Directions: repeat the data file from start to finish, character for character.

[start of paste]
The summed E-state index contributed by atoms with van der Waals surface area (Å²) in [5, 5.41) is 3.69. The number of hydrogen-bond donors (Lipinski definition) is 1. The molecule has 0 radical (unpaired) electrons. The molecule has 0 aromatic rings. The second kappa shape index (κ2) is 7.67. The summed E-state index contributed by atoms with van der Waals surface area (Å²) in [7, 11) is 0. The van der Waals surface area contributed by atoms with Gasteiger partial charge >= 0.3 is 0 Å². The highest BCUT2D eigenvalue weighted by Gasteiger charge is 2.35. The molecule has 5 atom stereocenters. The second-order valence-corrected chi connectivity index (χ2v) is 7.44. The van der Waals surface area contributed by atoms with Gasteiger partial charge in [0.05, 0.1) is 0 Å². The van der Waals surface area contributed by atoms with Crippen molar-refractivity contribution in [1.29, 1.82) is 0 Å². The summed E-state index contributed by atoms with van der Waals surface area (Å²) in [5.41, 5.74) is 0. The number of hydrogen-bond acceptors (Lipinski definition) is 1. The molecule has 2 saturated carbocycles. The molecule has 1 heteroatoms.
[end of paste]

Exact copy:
The summed E-state index contributed by atoms with van der Waals surface area (Å²) in [5, 5.41) is 3.69. The number of hydrogen-bond donors (Lipinski definition) is 1. The molecule has 0 radical (unpaired) electrons. The molecule has 0 aromatic rings. The second kappa shape index (κ2) is 7.67. The summed E-state index contributed by atoms with van der Waals surface area (Å²) in [7, 11) is 0. The van der Waals surface area contributed by atoms with Gasteiger partial charge >= 0.3 is 0 Å². The highest BCUT2D eigenvalue weighted by Gasteiger charge is 2.35. The molecule has 5 atom stereocenters. The second-order valence-corrected chi connectivity index (χ2v) is 7.44. The van der Waals surface area contributed by atoms with Gasteiger partial charge in [0.05, 0.1) is 0 Å². The van der Waals surface area contributed by atoms with Crippen molar-refractivity contribution in [1.29, 1.82) is 0 Å². The summed E-state index contributed by atoms with van der Waals surface area (Å²) in [5.41, 5.74) is 0. The number of hydrogen-bond acceptors (Lipinski definition) is 1. The molecule has 2 saturated carbocycles. The molecule has 1 heteroatoms.